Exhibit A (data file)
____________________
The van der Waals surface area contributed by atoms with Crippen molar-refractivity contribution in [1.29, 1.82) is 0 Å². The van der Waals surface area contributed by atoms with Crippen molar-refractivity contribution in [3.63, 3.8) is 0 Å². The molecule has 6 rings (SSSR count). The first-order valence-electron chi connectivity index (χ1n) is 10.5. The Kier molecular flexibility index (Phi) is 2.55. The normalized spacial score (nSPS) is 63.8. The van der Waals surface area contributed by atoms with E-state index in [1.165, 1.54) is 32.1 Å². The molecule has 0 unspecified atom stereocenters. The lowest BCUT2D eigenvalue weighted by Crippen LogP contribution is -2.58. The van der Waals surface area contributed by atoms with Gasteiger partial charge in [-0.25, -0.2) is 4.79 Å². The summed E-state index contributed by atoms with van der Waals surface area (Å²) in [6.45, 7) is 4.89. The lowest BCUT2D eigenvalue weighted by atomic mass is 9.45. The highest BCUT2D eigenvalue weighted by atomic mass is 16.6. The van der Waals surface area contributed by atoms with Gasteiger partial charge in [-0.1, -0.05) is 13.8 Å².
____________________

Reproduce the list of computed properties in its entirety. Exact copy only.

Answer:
The van der Waals surface area contributed by atoms with Crippen molar-refractivity contribution in [1.29, 1.82) is 0 Å². The van der Waals surface area contributed by atoms with Crippen molar-refractivity contribution in [3.63, 3.8) is 0 Å². The molecule has 6 rings (SSSR count). The first-order valence-electron chi connectivity index (χ1n) is 10.5. The Kier molecular flexibility index (Phi) is 2.55. The normalized spacial score (nSPS) is 63.8. The van der Waals surface area contributed by atoms with E-state index in [1.165, 1.54) is 32.1 Å². The molecule has 0 unspecified atom stereocenters. The lowest BCUT2D eigenvalue weighted by Crippen LogP contribution is -2.58. The van der Waals surface area contributed by atoms with Gasteiger partial charge in [-0.25, -0.2) is 4.79 Å². The summed E-state index contributed by atoms with van der Waals surface area (Å²) in [6.45, 7) is 4.89. The lowest BCUT2D eigenvalue weighted by atomic mass is 9.45. The highest BCUT2D eigenvalue weighted by atomic mass is 16.6. The van der Waals surface area contributed by atoms with Gasteiger partial charge in [-0.1, -0.05) is 13.8 Å².